The South Carolina House Ethics Committee has ordered the man who was once the chamber’s highest-ranking legislator to repay more than $100,000 in attorneys’ fees.
In a ruling issued Tuesday, committee members voted unanimously that former House Speaker Bobby Harrell had improperly used $113,500 in campaign funds to cover his legal fees after pleading guilty to six ethics-related charges last October. The money must be sent to the state’s General Fund used to craft the annual budget.
Committee chairman Kenny Bingham, R-Cayce told reporters the committee had issued a 2013 advisory opinion that legislators could not use campaign funds to pay attorney fees in cases where they were guilty of personal misconduct. Since Harrell pleaded guilty in a criminal court, Bingham said the precedent set in 2013 does not allow him to use money raised in the last election to pay the fine.
“There’s a lot things you can use them for,” Bingham said. “Even in the case of Speaker Harrell: if he had been found innocent, then clearly his attorneys’ fees were to represent and clear his good name. In this case, he was not. He pled guilty to personal misconduct.”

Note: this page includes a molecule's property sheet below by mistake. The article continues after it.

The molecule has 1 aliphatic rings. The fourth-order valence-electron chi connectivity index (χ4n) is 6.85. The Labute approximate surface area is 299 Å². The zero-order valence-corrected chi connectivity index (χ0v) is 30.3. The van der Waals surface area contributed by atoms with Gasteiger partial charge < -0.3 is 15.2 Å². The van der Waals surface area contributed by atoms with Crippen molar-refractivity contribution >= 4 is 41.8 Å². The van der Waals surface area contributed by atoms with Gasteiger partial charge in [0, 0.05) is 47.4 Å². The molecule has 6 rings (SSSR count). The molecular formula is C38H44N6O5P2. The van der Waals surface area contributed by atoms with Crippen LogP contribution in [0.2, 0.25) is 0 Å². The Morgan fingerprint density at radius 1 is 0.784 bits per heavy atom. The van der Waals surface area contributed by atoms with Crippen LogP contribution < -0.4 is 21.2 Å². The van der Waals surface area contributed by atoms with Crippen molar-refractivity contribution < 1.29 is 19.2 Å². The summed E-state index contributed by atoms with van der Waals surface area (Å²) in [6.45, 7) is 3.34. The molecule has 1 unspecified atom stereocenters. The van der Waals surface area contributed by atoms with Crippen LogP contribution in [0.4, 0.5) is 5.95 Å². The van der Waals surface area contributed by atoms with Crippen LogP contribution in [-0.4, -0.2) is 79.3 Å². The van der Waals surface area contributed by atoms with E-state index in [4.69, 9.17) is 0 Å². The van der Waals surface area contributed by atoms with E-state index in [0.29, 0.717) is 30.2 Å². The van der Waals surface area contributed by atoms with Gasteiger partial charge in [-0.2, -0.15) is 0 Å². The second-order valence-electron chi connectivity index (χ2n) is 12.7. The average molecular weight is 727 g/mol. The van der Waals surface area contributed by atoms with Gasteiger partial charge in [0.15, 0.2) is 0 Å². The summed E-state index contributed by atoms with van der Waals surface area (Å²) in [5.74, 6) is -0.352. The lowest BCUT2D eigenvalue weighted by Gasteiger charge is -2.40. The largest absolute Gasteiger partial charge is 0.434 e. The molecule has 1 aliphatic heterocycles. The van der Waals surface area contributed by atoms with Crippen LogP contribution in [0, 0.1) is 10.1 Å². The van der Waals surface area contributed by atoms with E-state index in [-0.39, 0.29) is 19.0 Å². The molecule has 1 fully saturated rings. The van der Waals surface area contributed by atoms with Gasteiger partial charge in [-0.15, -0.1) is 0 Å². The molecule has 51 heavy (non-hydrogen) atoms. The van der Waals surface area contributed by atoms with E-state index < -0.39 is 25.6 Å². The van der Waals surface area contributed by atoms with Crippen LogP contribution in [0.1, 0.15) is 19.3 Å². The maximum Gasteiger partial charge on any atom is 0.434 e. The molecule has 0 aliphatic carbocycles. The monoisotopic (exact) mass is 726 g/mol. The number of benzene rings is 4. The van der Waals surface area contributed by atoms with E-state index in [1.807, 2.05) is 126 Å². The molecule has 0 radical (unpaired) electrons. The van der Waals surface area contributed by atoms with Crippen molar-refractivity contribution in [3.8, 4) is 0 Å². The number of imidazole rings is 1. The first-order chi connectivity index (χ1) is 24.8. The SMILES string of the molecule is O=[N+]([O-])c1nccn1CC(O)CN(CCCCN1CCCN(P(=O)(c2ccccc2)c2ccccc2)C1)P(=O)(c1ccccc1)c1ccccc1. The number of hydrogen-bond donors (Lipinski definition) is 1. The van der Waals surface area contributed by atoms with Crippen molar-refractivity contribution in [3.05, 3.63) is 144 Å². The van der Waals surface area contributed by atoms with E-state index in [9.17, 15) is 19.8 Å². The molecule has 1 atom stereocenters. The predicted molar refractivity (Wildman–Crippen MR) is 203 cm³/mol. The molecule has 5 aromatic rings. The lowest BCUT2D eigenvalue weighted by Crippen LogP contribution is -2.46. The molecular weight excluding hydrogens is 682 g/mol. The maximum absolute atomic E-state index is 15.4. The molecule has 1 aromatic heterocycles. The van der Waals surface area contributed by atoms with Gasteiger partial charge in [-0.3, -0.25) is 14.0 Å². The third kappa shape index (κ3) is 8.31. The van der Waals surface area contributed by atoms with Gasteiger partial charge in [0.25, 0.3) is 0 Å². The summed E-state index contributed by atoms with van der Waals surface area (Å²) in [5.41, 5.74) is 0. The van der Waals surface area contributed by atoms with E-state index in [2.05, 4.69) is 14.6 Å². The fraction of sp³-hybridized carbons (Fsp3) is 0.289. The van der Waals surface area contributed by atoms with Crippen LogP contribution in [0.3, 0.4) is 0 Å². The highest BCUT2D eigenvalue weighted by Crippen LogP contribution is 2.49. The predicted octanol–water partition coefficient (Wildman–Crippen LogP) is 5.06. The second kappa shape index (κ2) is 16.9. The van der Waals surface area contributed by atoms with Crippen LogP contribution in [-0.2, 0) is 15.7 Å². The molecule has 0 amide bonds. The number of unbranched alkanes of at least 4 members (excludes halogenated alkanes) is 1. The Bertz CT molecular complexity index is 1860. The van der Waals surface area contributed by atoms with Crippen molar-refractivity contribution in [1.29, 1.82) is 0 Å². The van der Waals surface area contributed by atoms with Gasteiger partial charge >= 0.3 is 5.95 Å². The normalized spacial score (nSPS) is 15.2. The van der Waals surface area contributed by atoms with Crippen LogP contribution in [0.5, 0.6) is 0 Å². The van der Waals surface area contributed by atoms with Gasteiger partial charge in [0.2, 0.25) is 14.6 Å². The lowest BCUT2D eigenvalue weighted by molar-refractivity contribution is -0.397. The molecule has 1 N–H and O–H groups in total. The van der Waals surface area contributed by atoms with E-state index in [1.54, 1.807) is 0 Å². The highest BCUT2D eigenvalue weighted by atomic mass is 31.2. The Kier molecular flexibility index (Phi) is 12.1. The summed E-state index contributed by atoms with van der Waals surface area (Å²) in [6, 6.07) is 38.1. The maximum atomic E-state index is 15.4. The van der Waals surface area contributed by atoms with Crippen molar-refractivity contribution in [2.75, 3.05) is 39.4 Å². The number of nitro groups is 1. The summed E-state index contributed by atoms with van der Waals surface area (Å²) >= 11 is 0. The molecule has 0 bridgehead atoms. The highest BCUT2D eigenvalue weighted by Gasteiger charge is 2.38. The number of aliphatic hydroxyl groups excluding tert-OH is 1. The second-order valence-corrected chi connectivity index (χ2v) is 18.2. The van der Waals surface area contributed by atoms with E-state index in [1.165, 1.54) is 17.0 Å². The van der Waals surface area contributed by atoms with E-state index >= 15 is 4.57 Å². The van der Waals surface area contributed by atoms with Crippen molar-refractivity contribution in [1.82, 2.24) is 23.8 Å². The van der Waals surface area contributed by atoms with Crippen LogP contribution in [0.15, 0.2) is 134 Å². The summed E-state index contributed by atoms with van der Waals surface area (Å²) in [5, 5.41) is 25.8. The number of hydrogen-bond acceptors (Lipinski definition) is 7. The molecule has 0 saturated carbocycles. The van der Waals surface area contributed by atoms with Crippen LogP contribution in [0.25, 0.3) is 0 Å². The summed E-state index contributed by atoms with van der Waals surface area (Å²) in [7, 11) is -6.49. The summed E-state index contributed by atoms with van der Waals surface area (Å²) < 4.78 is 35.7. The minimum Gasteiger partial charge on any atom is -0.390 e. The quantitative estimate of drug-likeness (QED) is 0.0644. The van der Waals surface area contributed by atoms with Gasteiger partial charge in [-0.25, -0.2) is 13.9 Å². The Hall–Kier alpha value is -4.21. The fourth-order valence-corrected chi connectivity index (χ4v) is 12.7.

Harrell was forced to resign last year as a result of his guilty plea, but had a six-year prison sentence suspended in favor of three years’ probation and a $30,000 fine. As part of the guilty plea, Harrell was required to donate his remaining campaign funds to the state’s General Fund. He also agreed to act as witness in any future corruption cases involving the South Carolina Statehouse.
A representative from the state Department of Probation, Parole, and Pardon Services said the committee’s finding has not been deemed a violation of Harrell’s parole, since it did not involve any court costs or fines incurred by the state.
The committee gave Harrell 30 days to come up with the money.
John Crangle of the government watchdog Common Cause organization said he thought the committee had made the right decision, and that attorneys fees should be treated as a personal expense if an individual has been convicted for violating the law. “It’s not an office-related expense and it’s not campaign-related,” he said.